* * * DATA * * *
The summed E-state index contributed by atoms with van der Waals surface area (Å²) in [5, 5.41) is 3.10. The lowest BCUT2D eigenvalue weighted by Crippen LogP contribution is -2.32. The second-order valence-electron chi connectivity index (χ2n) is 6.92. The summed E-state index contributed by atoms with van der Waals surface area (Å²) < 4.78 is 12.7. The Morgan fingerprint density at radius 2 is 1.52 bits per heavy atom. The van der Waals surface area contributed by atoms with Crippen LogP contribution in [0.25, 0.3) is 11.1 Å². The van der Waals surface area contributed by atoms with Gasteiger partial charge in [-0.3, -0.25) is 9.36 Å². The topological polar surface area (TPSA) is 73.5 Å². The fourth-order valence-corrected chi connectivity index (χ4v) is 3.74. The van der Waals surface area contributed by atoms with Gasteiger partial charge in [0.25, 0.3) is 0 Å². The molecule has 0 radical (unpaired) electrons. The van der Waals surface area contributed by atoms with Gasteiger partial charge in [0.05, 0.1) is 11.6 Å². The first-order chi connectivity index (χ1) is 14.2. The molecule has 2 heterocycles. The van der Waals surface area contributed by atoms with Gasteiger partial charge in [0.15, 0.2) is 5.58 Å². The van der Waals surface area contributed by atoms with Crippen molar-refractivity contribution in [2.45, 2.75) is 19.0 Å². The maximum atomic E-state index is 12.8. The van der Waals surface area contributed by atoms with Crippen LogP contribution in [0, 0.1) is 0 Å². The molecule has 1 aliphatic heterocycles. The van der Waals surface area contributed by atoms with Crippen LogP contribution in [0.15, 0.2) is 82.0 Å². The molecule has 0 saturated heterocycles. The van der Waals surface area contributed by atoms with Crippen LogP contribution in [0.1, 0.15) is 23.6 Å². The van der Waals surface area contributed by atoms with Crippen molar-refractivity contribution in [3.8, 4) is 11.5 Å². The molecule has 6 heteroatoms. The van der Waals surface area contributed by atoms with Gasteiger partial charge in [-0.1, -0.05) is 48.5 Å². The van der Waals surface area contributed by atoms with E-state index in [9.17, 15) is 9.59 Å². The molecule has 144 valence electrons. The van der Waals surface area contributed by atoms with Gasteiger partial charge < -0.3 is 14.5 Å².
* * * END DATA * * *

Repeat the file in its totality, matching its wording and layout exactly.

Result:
The summed E-state index contributed by atoms with van der Waals surface area (Å²) in [5, 5.41) is 3.10. The lowest BCUT2D eigenvalue weighted by Crippen LogP contribution is -2.32. The second-order valence-electron chi connectivity index (χ2n) is 6.92. The summed E-state index contributed by atoms with van der Waals surface area (Å²) < 4.78 is 12.7. The Morgan fingerprint density at radius 2 is 1.52 bits per heavy atom. The van der Waals surface area contributed by atoms with Crippen LogP contribution in [0.25, 0.3) is 11.1 Å². The van der Waals surface area contributed by atoms with Gasteiger partial charge in [-0.3, -0.25) is 9.36 Å². The topological polar surface area (TPSA) is 73.5 Å². The fourth-order valence-corrected chi connectivity index (χ4v) is 3.74. The van der Waals surface area contributed by atoms with Gasteiger partial charge in [0.25, 0.3) is 0 Å². The molecule has 0 radical (unpaired) electrons. The van der Waals surface area contributed by atoms with Gasteiger partial charge in [0.05, 0.1) is 11.6 Å². The first-order chi connectivity index (χ1) is 14.2. The molecule has 2 heterocycles. The van der Waals surface area contributed by atoms with Gasteiger partial charge in [0.15, 0.2) is 5.58 Å². The van der Waals surface area contributed by atoms with Crippen molar-refractivity contribution in [2.45, 2.75) is 19.0 Å². The maximum atomic E-state index is 12.8. The van der Waals surface area contributed by atoms with Crippen LogP contribution in [0, 0.1) is 0 Å². The molecule has 1 aliphatic heterocycles. The van der Waals surface area contributed by atoms with Crippen LogP contribution in [0.15, 0.2) is 82.0 Å². The molecule has 0 saturated heterocycles. The van der Waals surface area contributed by atoms with Crippen LogP contribution in [0.1, 0.15) is 23.6 Å². The van der Waals surface area contributed by atoms with Crippen molar-refractivity contribution in [3.8, 4) is 11.5 Å². The molecule has 6 heteroatoms. The van der Waals surface area contributed by atoms with Gasteiger partial charge in [-0.1, -0.05) is 48.5 Å². The van der Waals surface area contributed by atoms with E-state index in [9.17, 15) is 9.59 Å². The molecule has 144 valence electrons. The van der Waals surface area contributed by atoms with Gasteiger partial charge < -0.3 is 14.5 Å².